As many as 500,000 people in the United States have a heritable and potentially fatal heart disease called hypertrophic cardiomyopathy.
The disease can cause irregular heartbeats, heart valve problems, heart failure and, in rare cases, sudden cardiac death in young people. But some people who carry gene mutations that cause hypertrophic cardiomyopathy never experience symptoms.
A new study helps explain why. For the first time, researchers have found that, in addition to gene mutations, environmental stress plays a key role in development of the disease.
The study, led by senior author Sakthivel Sadayappan, PhD, MBA, of Loyola University Chicago Stritch School of Medicine, is published in the Journal of Molecular and Cellular Cardiology.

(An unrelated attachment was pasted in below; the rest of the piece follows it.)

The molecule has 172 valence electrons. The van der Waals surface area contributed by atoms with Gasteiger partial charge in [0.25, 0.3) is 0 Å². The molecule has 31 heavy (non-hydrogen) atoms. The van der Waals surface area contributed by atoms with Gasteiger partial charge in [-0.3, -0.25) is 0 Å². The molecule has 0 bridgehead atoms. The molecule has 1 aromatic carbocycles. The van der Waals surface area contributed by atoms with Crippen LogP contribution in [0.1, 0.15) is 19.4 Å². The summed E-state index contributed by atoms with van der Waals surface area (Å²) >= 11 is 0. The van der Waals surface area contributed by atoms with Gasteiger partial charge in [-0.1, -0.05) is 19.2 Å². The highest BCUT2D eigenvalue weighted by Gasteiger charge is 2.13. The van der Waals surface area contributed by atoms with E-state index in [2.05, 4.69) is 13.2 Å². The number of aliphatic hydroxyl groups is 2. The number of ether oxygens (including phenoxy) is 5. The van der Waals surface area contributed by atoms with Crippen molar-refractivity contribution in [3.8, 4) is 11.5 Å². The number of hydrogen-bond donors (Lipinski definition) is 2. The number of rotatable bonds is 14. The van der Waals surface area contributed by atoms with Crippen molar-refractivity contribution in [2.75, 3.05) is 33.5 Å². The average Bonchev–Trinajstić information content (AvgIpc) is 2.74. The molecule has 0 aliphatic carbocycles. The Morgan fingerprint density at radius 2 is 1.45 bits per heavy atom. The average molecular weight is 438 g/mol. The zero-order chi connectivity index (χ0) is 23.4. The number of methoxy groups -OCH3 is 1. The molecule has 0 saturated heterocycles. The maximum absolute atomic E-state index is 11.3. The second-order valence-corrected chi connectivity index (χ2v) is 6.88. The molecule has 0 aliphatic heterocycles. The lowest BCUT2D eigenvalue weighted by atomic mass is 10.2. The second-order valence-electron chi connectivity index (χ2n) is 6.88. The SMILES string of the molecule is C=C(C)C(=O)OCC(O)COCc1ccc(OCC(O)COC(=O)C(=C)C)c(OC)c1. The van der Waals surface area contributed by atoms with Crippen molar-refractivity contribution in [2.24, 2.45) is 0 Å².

In hypertrophic cardiomyopathy, the heart muscle becomes abnormally thick, making it harder for the heart to pump blood. The disease can cause irregular heartbeats such as atrial fibrillation; obstructed blood flow that can cause shortness of breath, chest pain, dizziness and fainting spells; problems with the mitral valve; an enlarged ventricle (pumping chamber) that reduces the heart’s ability to pump blood; heart failure; and sudden cardiac death. It’s the leading cause of heart-related sudden death in people under age 30, including many athletes. For example, Boston Celtics basketball star Reggie Lewis died at age 27 after collapsing during a practice session.